We’ll ALL pay (or rather, continue to pay).

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2 Damian P. 12.01.05 at 8:09 PM

You call my readers “deluded”, but don’t feature a single quote from “Albertanator”?

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3 DaninVan 12.02.05 at 3:31 AM

Heheh…or Dara. 😉

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4 segacs 12.03.05 at 11:07 PM

Oh, it’s just a matter of time. They’ll make it to the hall of fame yet, Damian. Especially “Albertanator”, who is a constant source of amusement.

Though John P., you’re sure giving him a run for his money these days with some of your comments over here. I especially love the one about how all social change since the 60s has been bad (cause, like, civil rights and women’s sexual independence are so, like, pointless) and how gay marriage will lead to polygamy (cause clearly, a gay guy wants nothing more than to marry two women at once).

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5 DaninVan 12.04.05 at 8:54 PM

Why do you doubt the polygamy issue? It’s already a fact of life in B.C.
Excerpted from http://www.religioustolerance.org/lds_poly1.htmInitial bigamy allegations:

In 1990, some women who had fled Bountiful demanded an investigation into why the police were ignoring the multiple marriages in the town. Two years later, the Royal Canadian Mounted Police (RCMP) conducted an investigation in Bountiful and recommended that charges of polygamy be laid against two men. The Attorney General of the province of British Columbia decided to not proceed. The office obtained two independent legal opinions. Both agreed that the courts would probably find the federal anti-bigamy law to be unconstitutional. It conflicts with the Mormons’ religious freedom as guaranteed by Canada’s Charter of Rights and Freedoms — the country’s constitution. If brought to court, the Province would probably lose the case.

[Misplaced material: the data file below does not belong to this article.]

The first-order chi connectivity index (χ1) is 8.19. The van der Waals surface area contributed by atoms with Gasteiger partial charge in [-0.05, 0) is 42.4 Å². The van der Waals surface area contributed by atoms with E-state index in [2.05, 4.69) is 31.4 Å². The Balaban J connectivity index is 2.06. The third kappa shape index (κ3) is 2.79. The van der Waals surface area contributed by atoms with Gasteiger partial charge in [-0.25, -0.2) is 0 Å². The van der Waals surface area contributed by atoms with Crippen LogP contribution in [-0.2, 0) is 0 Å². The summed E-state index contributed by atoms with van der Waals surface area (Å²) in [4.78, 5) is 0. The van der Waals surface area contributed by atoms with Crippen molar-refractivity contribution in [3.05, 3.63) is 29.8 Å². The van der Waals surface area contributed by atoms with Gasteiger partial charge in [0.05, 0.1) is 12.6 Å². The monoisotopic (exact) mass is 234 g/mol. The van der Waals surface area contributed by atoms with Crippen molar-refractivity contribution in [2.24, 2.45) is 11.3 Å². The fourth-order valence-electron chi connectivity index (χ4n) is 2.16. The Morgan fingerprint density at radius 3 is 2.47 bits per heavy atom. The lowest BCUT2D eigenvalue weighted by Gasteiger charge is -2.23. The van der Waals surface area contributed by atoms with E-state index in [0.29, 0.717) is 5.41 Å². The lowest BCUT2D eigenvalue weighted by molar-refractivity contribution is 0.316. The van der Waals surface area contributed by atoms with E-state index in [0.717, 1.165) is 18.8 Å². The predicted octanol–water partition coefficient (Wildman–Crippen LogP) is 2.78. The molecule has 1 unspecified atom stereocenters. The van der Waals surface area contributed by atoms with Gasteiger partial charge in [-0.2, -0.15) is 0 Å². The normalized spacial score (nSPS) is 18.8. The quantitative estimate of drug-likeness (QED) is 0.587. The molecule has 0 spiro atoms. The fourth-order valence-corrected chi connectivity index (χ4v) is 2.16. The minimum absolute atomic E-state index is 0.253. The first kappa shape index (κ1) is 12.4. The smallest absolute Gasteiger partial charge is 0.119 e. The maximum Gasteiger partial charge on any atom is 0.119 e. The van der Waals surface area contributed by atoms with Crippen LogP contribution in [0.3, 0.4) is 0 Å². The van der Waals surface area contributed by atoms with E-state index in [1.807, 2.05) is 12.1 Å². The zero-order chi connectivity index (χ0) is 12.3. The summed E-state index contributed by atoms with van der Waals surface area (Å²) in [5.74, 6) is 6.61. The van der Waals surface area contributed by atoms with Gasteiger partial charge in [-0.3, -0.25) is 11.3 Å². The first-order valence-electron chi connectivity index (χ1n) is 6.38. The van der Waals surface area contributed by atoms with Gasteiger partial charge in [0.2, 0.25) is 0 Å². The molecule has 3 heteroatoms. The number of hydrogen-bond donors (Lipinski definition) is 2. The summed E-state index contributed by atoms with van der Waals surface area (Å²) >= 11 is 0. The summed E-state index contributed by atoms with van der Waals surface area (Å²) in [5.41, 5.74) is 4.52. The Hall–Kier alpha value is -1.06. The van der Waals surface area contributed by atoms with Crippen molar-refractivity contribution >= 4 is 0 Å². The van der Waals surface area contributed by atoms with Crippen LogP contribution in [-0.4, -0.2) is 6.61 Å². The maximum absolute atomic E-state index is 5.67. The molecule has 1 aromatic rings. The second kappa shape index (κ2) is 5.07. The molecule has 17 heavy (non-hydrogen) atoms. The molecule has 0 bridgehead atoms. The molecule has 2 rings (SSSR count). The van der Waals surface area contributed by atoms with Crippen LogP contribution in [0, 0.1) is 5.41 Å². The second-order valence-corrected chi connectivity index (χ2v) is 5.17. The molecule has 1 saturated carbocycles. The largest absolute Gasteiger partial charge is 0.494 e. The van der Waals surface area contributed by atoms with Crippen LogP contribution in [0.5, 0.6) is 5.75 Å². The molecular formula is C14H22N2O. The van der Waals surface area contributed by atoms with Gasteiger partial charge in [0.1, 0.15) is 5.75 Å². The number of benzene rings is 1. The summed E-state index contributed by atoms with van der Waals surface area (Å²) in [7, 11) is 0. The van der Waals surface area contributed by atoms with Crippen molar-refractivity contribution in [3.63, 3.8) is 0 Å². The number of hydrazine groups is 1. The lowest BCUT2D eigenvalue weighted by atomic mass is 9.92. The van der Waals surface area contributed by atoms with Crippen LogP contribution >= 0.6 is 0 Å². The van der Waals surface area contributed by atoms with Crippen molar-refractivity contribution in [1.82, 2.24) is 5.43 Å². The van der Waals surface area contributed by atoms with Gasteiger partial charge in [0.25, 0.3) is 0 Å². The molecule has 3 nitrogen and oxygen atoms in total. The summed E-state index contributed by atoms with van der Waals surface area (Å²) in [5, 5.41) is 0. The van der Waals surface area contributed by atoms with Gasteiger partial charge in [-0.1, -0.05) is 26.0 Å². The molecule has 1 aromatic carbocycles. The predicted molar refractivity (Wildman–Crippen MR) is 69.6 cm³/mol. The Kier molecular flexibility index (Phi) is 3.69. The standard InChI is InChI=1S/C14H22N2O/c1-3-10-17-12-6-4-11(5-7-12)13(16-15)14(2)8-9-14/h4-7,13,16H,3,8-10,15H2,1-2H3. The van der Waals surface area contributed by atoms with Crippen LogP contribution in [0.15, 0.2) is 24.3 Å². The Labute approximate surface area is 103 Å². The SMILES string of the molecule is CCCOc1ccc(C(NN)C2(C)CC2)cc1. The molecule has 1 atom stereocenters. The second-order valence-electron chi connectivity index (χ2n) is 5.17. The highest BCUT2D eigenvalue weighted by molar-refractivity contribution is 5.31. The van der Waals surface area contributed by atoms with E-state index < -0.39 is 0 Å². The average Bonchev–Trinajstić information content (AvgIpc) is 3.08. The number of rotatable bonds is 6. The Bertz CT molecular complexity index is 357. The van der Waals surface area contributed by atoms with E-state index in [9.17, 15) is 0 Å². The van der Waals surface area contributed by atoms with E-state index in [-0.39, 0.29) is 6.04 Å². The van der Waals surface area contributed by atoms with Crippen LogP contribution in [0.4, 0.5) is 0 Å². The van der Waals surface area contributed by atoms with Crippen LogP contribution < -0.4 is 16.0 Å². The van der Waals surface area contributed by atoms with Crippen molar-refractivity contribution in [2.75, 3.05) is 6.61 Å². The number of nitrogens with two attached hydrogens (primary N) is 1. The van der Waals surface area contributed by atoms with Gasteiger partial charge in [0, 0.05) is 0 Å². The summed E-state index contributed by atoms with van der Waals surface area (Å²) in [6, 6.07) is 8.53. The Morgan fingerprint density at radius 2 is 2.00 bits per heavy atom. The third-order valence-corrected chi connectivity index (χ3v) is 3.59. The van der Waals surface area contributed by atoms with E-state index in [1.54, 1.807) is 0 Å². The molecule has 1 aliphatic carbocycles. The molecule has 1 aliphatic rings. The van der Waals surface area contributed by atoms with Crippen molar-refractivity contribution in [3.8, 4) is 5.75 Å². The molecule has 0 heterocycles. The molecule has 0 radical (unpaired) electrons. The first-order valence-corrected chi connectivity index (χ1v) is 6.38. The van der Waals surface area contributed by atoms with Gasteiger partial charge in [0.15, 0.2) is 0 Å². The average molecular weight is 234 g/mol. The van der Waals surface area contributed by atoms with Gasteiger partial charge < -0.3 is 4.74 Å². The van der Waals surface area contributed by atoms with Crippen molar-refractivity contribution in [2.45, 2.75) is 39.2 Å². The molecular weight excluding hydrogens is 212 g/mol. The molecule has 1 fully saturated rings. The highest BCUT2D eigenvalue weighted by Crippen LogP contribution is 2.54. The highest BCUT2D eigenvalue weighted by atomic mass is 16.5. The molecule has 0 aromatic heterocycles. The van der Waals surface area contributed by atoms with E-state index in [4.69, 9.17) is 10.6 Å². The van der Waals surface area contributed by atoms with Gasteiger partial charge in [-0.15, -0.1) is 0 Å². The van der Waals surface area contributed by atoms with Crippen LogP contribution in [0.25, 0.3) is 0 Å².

If the definition of ‘marriage’ is opened up, then it’s all over except for the renovations to the ‘Bridle’ Suites (sp. intended 😉

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6 John Palubiski 12.05.05 at 6:32 PM

Just dissenting from all the recieved wisdom concerning gay marriage doesn’t make anyone a retrograde bible thumper.

I still consider myself a “progressive” in many, many ways

This whole issue is being promoted by a small group of somewhat bitter and resentful gay activists. To boot, gay marriage isn’t about either gays or marriage; it’s an attack, an assault on a traditional western institution by those who still feel their orientation makes them somehow inferior to heteros.

And DinV is correct when he cites the example of “Boutiful”. Even in the UK’s Guardian, lately, we’ve begun to see puff pieces by some very clueless journalists extolling the virtues of polygamy.

By “social engineering” I don’t mean civil rights and women’s rights. According the same basic rights to everyone as pertains to jobs, education, housing, etc is true progress and not just some silly and air-headed attempt at “inclusion” or “tolerance” or “diversity”, as was the case with Ontario’s sharia tribunals, irrespective of common community standards.